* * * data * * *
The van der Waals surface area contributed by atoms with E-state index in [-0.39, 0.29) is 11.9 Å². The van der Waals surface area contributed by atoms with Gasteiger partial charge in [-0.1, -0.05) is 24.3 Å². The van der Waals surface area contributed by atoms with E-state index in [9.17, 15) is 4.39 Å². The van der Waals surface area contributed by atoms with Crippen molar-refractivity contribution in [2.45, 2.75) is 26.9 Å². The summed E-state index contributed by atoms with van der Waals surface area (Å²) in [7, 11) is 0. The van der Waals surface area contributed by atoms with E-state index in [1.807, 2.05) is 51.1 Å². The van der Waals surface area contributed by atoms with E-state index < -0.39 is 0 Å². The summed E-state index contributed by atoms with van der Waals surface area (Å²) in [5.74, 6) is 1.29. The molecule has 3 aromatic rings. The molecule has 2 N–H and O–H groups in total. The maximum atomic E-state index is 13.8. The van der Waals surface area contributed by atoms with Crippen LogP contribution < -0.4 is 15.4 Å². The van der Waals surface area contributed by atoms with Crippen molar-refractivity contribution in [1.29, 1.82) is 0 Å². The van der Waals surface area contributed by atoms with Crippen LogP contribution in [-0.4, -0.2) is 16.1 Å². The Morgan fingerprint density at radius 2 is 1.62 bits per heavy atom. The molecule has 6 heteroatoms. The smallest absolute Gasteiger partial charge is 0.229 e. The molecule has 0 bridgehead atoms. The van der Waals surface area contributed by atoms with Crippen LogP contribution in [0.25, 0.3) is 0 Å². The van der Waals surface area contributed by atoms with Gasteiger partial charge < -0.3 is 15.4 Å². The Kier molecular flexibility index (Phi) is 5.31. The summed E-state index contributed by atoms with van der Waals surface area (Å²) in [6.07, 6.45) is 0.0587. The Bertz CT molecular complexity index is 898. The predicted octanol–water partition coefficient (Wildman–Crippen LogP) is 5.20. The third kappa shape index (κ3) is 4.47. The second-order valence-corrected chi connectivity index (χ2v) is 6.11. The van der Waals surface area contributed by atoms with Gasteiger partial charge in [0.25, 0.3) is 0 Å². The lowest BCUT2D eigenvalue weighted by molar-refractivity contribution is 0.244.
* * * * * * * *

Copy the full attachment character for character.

The van der Waals surface area contributed by atoms with E-state index in [-0.39, 0.29) is 11.9 Å². The van der Waals surface area contributed by atoms with Gasteiger partial charge in [-0.1, -0.05) is 24.3 Å². The van der Waals surface area contributed by atoms with E-state index in [9.17, 15) is 4.39 Å². The van der Waals surface area contributed by atoms with Crippen molar-refractivity contribution in [2.45, 2.75) is 26.9 Å². The summed E-state index contributed by atoms with van der Waals surface area (Å²) in [7, 11) is 0. The van der Waals surface area contributed by atoms with E-state index in [1.807, 2.05) is 51.1 Å². The van der Waals surface area contributed by atoms with E-state index < -0.39 is 0 Å². The summed E-state index contributed by atoms with van der Waals surface area (Å²) in [5.74, 6) is 1.29. The molecule has 3 aromatic rings. The molecule has 2 N–H and O–H groups in total. The maximum atomic E-state index is 13.8. The van der Waals surface area contributed by atoms with Crippen LogP contribution < -0.4 is 15.4 Å². The van der Waals surface area contributed by atoms with Crippen molar-refractivity contribution in [1.29, 1.82) is 0 Å². The van der Waals surface area contributed by atoms with Crippen LogP contribution in [-0.4, -0.2) is 16.1 Å². The Morgan fingerprint density at radius 2 is 1.62 bits per heavy atom. The molecule has 6 heteroatoms. The smallest absolute Gasteiger partial charge is 0.229 e. The molecule has 0 bridgehead atoms. The van der Waals surface area contributed by atoms with Crippen LogP contribution in [0.25, 0.3) is 0 Å². The van der Waals surface area contributed by atoms with Gasteiger partial charge < -0.3 is 15.4 Å². The Kier molecular flexibility index (Phi) is 5.31. The summed E-state index contributed by atoms with van der Waals surface area (Å²) in [6.07, 6.45) is 0.0587. The Bertz CT molecular complexity index is 898. The predicted octanol–water partition coefficient (Wildman–Crippen LogP) is 5.20. The third kappa shape index (κ3) is 4.47. The second-order valence-corrected chi connectivity index (χ2v) is 6.11. The van der Waals surface area contributed by atoms with Gasteiger partial charge in [0.25, 0.3) is 0 Å². The lowest BCUT2D eigenvalue weighted by molar-refractivity contribution is 0.244.